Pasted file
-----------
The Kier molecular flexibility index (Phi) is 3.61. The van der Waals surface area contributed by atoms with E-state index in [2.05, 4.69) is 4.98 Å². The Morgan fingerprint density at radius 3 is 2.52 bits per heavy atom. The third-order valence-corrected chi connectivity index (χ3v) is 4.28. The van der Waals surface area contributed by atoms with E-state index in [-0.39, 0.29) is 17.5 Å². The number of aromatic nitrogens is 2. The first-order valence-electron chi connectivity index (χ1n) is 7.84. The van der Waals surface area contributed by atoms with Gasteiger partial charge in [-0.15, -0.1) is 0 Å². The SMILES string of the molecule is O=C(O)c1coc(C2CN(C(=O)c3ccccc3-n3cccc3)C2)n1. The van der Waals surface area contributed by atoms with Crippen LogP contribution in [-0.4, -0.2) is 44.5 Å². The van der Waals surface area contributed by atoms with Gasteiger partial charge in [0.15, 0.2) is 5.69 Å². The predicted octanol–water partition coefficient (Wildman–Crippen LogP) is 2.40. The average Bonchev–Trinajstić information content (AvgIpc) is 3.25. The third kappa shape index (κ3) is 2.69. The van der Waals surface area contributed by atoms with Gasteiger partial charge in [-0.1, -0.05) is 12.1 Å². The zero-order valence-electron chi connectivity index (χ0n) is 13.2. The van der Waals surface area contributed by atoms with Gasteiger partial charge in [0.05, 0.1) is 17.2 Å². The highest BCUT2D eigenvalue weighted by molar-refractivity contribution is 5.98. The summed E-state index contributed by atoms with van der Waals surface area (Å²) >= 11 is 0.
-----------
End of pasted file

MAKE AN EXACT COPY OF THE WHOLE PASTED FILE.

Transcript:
The Kier molecular flexibility index (Phi) is 3.61. The van der Waals surface area contributed by atoms with E-state index in [2.05, 4.69) is 4.98 Å². The Morgan fingerprint density at radius 3 is 2.52 bits per heavy atom. The third-order valence-corrected chi connectivity index (χ3v) is 4.28. The van der Waals surface area contributed by atoms with E-state index in [-0.39, 0.29) is 17.5 Å². The number of aromatic nitrogens is 2. The first-order valence-electron chi connectivity index (χ1n) is 7.84. The van der Waals surface area contributed by atoms with Gasteiger partial charge in [-0.15, -0.1) is 0 Å². The SMILES string of the molecule is O=C(O)c1coc(C2CN(C(=O)c3ccccc3-n3cccc3)C2)n1. The van der Waals surface area contributed by atoms with Crippen LogP contribution in [-0.4, -0.2) is 44.5 Å². The van der Waals surface area contributed by atoms with Gasteiger partial charge in [0.15, 0.2) is 5.69 Å². The predicted octanol–water partition coefficient (Wildman–Crippen LogP) is 2.40. The average Bonchev–Trinajstić information content (AvgIpc) is 3.25. The third kappa shape index (κ3) is 2.69. The van der Waals surface area contributed by atoms with Gasteiger partial charge in [-0.1, -0.05) is 12.1 Å². The zero-order valence-electron chi connectivity index (χ0n) is 13.2. The van der Waals surface area contributed by atoms with Gasteiger partial charge in [0.05, 0.1) is 17.2 Å². The highest BCUT2D eigenvalue weighted by molar-refractivity contribution is 5.98. The summed E-state index contributed by atoms with van der Waals surface area (Å²) >= 11 is 0.